NADL Pros – No down payment required
– Can be approved with a very low credit score
– No private mortgage insurance required
– Usually come with lower closing costs than conventional loans Cons – Not available in all areas
– Not available to most people Eligibility – For current or former military members of Native American descent, their spouses, or other beneficiaries
– Only for homes located on allotted lands, Alaska Native corporations, Pacific Island territories, or federally-recognized trusts Best For – Native American veterans that can’t afford a typical down payment
A Native American Direct Loan (NADL) is another mortgage program backed by the Department of Veteran Affairs. It comes with impressive perks, like 0% down payment and a set interest rate. The interest rate currently sits at 4.5%, though that is subject to change based on market and Prime Rate fluctuations.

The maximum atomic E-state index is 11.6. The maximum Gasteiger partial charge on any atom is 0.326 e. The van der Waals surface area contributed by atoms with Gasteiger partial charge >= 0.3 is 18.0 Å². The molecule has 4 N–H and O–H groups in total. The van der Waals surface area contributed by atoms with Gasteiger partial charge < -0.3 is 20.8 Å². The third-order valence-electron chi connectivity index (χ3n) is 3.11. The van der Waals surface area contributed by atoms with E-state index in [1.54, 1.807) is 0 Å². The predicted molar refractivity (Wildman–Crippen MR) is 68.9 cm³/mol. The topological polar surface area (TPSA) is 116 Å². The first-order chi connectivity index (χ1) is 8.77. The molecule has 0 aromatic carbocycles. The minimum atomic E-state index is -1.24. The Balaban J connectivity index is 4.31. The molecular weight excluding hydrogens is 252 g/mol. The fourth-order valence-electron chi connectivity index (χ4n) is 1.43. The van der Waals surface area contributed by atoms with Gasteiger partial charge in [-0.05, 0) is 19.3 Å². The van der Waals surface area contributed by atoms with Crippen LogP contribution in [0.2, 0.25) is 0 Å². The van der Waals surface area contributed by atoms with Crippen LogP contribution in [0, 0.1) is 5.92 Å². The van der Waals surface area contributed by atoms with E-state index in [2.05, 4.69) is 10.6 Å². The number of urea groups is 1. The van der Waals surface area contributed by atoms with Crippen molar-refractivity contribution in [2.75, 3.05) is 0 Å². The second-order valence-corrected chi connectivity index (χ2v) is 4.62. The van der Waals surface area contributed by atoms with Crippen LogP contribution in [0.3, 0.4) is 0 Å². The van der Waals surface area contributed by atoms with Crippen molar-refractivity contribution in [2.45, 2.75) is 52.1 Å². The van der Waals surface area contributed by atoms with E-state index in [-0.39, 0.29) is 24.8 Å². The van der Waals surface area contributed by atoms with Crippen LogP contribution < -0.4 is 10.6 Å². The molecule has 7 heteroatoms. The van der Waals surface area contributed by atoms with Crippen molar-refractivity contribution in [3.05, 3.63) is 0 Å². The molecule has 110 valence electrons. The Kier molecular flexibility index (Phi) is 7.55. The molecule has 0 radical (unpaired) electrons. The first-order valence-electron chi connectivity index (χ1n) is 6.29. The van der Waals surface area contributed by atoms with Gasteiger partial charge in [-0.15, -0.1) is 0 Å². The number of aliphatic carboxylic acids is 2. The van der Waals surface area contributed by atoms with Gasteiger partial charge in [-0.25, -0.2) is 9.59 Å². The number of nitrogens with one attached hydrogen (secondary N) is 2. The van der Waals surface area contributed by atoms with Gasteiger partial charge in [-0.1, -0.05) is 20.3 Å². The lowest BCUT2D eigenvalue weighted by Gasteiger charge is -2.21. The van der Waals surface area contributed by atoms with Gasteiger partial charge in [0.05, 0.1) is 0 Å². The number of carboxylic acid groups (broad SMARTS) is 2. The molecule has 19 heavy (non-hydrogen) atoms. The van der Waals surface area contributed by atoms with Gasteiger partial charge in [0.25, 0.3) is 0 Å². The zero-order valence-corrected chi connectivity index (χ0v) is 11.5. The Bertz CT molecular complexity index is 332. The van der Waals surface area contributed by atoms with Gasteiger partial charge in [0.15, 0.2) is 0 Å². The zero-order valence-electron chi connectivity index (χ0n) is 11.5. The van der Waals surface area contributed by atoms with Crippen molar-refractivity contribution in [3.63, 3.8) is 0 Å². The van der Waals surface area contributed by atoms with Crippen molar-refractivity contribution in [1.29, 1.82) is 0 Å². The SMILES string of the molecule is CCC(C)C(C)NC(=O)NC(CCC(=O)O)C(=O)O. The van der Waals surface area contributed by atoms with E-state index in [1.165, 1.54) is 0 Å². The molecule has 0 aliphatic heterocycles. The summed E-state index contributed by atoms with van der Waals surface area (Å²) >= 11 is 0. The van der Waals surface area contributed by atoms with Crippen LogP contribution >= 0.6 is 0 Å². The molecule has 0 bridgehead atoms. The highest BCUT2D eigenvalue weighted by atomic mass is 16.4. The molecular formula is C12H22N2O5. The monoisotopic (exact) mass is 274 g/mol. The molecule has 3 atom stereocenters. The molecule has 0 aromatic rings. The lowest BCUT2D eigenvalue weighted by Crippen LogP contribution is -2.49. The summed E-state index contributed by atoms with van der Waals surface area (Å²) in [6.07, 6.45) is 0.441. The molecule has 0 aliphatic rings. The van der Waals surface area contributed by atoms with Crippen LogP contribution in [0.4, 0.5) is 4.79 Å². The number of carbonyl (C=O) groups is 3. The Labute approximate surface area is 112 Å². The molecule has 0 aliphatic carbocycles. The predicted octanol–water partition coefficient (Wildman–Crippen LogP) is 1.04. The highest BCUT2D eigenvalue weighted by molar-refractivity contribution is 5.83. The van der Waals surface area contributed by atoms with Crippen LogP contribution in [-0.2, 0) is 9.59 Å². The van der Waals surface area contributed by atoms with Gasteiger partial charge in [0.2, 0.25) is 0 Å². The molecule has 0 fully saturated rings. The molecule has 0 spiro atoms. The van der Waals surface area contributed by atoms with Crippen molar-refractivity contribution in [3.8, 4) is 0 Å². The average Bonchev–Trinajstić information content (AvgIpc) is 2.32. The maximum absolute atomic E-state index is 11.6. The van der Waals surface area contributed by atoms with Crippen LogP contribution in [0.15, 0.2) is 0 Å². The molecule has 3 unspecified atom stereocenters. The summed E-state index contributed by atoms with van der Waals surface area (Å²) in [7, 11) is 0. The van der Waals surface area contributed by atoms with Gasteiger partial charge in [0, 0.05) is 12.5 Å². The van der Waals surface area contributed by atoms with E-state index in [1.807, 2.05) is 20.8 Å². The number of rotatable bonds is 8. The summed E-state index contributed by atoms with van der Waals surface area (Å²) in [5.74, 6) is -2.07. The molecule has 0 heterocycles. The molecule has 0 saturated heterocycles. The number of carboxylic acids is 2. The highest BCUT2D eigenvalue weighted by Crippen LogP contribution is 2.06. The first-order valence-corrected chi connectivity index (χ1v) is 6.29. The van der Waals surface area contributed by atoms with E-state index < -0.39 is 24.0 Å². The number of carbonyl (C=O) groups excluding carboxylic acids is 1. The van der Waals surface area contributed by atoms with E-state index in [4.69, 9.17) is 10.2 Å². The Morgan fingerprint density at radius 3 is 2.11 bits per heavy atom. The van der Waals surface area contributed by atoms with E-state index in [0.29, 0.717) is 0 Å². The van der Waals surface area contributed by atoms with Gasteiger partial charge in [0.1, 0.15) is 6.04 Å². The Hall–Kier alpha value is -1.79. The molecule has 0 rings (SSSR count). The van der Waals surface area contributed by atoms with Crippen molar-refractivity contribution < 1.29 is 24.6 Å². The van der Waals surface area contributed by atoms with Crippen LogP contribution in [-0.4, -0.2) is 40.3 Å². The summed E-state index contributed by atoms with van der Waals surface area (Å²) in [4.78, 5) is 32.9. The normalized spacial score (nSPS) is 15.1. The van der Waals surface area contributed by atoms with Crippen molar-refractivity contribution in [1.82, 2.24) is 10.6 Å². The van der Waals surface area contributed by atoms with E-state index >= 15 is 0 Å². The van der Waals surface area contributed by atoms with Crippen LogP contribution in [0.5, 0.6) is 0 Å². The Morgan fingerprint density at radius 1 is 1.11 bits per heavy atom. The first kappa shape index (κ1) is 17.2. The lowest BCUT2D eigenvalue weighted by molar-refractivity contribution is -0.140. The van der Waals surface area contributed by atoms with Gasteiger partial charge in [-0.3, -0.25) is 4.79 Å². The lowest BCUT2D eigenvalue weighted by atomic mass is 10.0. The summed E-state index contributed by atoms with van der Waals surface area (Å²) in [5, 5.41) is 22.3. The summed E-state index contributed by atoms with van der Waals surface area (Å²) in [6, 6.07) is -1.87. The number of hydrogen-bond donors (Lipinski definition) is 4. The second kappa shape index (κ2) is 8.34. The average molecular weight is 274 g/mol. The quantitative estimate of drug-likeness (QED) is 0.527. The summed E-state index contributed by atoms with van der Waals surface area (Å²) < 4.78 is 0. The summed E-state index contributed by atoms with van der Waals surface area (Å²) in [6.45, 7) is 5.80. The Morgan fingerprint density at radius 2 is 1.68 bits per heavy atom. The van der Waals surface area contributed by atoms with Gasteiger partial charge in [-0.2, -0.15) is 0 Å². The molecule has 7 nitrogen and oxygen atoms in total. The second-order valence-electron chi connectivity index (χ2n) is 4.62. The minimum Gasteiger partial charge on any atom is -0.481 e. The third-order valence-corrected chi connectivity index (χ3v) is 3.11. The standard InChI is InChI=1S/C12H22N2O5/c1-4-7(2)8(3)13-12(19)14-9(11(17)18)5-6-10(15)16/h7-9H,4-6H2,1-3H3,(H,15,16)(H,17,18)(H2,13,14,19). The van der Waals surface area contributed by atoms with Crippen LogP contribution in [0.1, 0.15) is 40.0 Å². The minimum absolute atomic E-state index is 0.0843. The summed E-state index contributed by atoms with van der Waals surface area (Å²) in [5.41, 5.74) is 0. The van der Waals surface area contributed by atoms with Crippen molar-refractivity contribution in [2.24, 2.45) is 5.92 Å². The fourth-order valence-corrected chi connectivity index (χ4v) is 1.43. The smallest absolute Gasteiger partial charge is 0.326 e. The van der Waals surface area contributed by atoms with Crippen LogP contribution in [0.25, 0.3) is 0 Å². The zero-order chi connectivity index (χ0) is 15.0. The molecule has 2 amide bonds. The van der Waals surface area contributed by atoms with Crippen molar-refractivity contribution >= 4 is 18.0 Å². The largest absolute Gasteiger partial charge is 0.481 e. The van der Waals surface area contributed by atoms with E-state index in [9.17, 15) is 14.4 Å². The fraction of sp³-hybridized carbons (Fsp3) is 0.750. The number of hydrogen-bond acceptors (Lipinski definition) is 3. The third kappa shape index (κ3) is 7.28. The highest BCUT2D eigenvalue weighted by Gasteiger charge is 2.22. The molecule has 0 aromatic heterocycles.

Don’t worry if you have a poor credit record. NADLs have very low credit requirements. They also eliminate the need for private mortgage insurance, a benefit that extends from normal VA loans. In an effort to cut down on the extra expense that closing costs can create, the VA has significantly lowered those as well.
Utah First-Time Home Buyer Programs FirstHome
Pros – Low down payment required
– Competitive interest rates
– A second loan for up to 6% of the original loan value Cons – Second loan has higher interest rates Eligibility – Credit score of at least 660
– Income and purchase price limits dependent on home location Best For – Anyone with limited income and a decent credit score who can’t afford a typical down payment
FirstHome mortgages from the Utah Housing Corporation (UHC) have the lowest interest rates of any UHC program. Borrowers can apply through one in a statewide network of participating lenders. In addition to the low rates, FirstHome participants can apply for a second loan up to 6% of the primary mortgage amount to help cover the down payment, closing costs or both.
FirstHome loans can even be used for manufactured homes, under certain conditions. To qualify, borrowers must have a decent credit score (660 on the FICO® scale). Keep in mind there are also income and purchase price limits to consider.